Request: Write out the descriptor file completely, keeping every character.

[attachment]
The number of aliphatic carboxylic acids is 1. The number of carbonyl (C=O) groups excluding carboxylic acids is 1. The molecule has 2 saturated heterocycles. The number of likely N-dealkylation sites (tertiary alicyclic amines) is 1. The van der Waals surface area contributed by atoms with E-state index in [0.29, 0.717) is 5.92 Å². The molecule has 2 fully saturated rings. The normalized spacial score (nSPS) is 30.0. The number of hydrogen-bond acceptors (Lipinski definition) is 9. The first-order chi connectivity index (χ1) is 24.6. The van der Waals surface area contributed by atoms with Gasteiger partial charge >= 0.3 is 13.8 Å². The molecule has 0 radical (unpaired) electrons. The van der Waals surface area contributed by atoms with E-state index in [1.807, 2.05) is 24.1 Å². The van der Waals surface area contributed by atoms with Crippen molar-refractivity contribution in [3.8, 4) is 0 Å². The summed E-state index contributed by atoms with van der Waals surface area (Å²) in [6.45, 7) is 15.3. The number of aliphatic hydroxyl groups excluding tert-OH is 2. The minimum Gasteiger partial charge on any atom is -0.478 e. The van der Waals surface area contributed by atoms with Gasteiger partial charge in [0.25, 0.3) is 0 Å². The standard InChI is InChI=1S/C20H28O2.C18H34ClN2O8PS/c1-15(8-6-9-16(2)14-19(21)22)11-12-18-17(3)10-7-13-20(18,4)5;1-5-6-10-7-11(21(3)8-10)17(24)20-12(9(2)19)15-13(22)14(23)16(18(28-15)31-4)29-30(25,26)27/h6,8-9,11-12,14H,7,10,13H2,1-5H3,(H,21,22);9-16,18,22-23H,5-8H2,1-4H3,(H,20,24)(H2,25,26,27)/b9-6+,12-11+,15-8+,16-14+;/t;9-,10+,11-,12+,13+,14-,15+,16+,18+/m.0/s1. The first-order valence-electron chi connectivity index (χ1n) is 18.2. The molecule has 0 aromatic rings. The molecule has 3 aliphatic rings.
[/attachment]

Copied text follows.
The number of aliphatic carboxylic acids is 1. The number of carbonyl (C=O) groups excluding carboxylic acids is 1. The molecule has 2 saturated heterocycles. The number of likely N-dealkylation sites (tertiary alicyclic amines) is 1. The van der Waals surface area contributed by atoms with E-state index in [0.29, 0.717) is 5.92 Å². The molecule has 2 fully saturated rings. The normalized spacial score (nSPS) is 30.0. The number of hydrogen-bond acceptors (Lipinski definition) is 9. The first-order chi connectivity index (χ1) is 24.6. The van der Waals surface area contributed by atoms with Gasteiger partial charge >= 0.3 is 13.8 Å². The molecule has 0 radical (unpaired) electrons. The van der Waals surface area contributed by atoms with E-state index in [1.807, 2.05) is 24.1 Å². The van der Waals surface area contributed by atoms with Crippen molar-refractivity contribution in [3.8, 4) is 0 Å². The summed E-state index contributed by atoms with van der Waals surface area (Å²) in [6.45, 7) is 15.3. The number of aliphatic hydroxyl groups excluding tert-OH is 2. The minimum Gasteiger partial charge on any atom is -0.478 e. The van der Waals surface area contributed by atoms with Gasteiger partial charge in [0.25, 0.3) is 0 Å². The standard InChI is InChI=1S/C20H28O2.C18H34ClN2O8PS/c1-15(8-6-9-16(2)14-19(21)22)11-12-18-17(3)10-7-13-20(18,4)5;1-5-6-10-7-11(21(3)8-10)17(24)20-12(9(2)19)15-13(22)14(23)16(18(28-15)31-4)29-30(25,26)27/h6,8-9,11-12,14H,7,10,13H2,1-5H3,(H,21,22);9-16,18,22-23H,5-8H2,1-4H3,(H,20,24)(H2,25,26,27)/b9-6+,12-11+,15-8+,16-14+;/t;9-,10+,11-,12+,13+,14-,15+,16+,18+/m.0/s1. The first-order valence-electron chi connectivity index (χ1n) is 18.2. The molecule has 0 aromatic rings. The molecule has 3 aliphatic rings.